# 1. Introduction

A comprehensive guide to solving the "Generate Parentheses" problem in multiple programming languages (C++, Java, and Python), including detailed explanations and outputs.

The "Generate Parentheses" problem requires generating all combinations of well-formed parentheses for a given number n.

# 2. Problem

Given n pairs of parentheses, write a function to generate all combinations of well-formed parentheses.

# 3. Solution in C++

``````#include <iostream>
#include <vector>
#include <string>
using namespace std;

void backtrack(vector<string> &result, string &current, int open, int close, int max) {
if (current.length() == max * 2) {
result.push_back(current);
return;
}
if (open < max) {
current += '(';
backtrack(result, current, open + 1, close, max);
current.pop_back();
}
if (close < open) {
current += ')';
backtrack(result, current, open, close + 1, max);
current.pop_back();
}
}

vector<string> generateParenthesis(int n) {
vector<string> result;
string current;
backtrack(result, current, 0, 0, n);
return result;
}

// Example usage
int main() {
vector<string> combinations = generateParenthesis(3);
for (const string &s : combinations) {
cout << s << endl;
}
return 0;
}

``````

### Output:

```((()))
(()())
(())()
()(())
()()()
```

### Explanation:

1. generateParenthesis in C++ uses backtracking.

2. It builds strings by adding '(' or ')' characters, ensuring valid parentheses.

3. The recursion stops when the string reaches twice the length of n.

4. Returns all possible well-formed parentheses combinations.

# 4. Solution in Java

``````import java.util.*;

public class GenerateParentheses {
public static List<String> generateParenthesis(int n) {
List<String> result = new ArrayList<>();
backtrack(result, "", 0, 0, n);
return result;
}

private static void backtrack(List<String> result, String cur, int open, int close, int max) {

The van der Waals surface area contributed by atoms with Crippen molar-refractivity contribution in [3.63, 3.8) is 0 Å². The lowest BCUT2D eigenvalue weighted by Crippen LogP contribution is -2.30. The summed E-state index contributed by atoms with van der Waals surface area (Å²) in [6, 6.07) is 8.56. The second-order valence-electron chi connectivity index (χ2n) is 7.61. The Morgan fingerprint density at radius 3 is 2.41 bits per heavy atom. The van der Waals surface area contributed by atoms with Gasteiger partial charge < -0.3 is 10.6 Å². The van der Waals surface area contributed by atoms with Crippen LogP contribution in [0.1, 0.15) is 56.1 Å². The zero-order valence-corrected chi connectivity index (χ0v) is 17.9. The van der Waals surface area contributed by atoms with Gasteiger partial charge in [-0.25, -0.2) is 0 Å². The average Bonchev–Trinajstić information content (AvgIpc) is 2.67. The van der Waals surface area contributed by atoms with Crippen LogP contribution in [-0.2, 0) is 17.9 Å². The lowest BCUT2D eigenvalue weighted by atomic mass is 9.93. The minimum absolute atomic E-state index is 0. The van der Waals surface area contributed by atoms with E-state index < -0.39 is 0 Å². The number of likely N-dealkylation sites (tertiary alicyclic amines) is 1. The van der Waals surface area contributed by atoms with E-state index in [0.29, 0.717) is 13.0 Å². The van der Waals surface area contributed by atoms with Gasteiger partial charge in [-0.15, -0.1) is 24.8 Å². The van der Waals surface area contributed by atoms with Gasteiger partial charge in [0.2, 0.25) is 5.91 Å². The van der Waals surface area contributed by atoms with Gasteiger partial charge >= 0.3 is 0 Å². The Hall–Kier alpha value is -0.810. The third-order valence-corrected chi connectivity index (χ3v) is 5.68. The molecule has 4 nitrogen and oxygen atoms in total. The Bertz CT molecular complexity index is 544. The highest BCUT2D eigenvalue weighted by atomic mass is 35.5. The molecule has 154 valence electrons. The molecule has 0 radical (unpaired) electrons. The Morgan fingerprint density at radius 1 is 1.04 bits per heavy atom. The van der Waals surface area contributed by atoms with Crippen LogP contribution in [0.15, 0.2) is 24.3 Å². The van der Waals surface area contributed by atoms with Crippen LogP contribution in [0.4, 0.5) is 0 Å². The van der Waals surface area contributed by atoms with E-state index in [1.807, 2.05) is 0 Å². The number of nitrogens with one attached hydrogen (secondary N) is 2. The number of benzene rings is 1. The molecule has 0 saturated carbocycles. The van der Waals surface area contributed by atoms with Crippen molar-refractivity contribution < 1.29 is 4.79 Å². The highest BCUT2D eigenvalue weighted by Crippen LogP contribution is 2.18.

if (cur.length() == max * 2) {
return;
}
if (open < max)
backtrack(result, cur + "(", open + 1, close, max);
if (close < open)
backtrack(result, cur + ")", open, close + 1, max);
}

// Example usage
public static void main(String[] args) {
List<String> combinations = generateParenthesis(3);
for (String s : combinations) {
System.out.println(s);
}
}
}

``````

### Output:

```((()))
(()())
(())()
()(())
()()()
```

### Explanation:

1. Java's generateParenthesis method also uses backtracking.

2. It constructs the string by adding '(' and ')' while maintaining valid parentheses.

3. Stops when the string length equals twice the given n.

4. Outputs all combinations of well-formed parentheses.

# 5. Solution in Python

``````def generate_parenthesis(n):
def backtrack(s='', left=0, right=0):
if len(s) == 2 * n:
result.append(s)
return
if left < n:
backtrack(s + '(', left + 1, right)
if right < left:
backtrack(s + ')', left, right + 1)

result = []
backtrack()
return result

# Example usage
combinations = generate_parenthesis(3)
for combo in combinations:
print(combo)

``````

### Output:

```((()))
(()())
(())()
()(())
()()()
```

### Explanation:

1. Python's generate_parenthesis uses a backtracking approach.

2. It constructs strings by adding '(' and ')' while ensuring the number of '(' is always greater or equal to ')'.

3. Stops the recursion when the string length is twice n.

4. Returns all valid combinations of parentheses.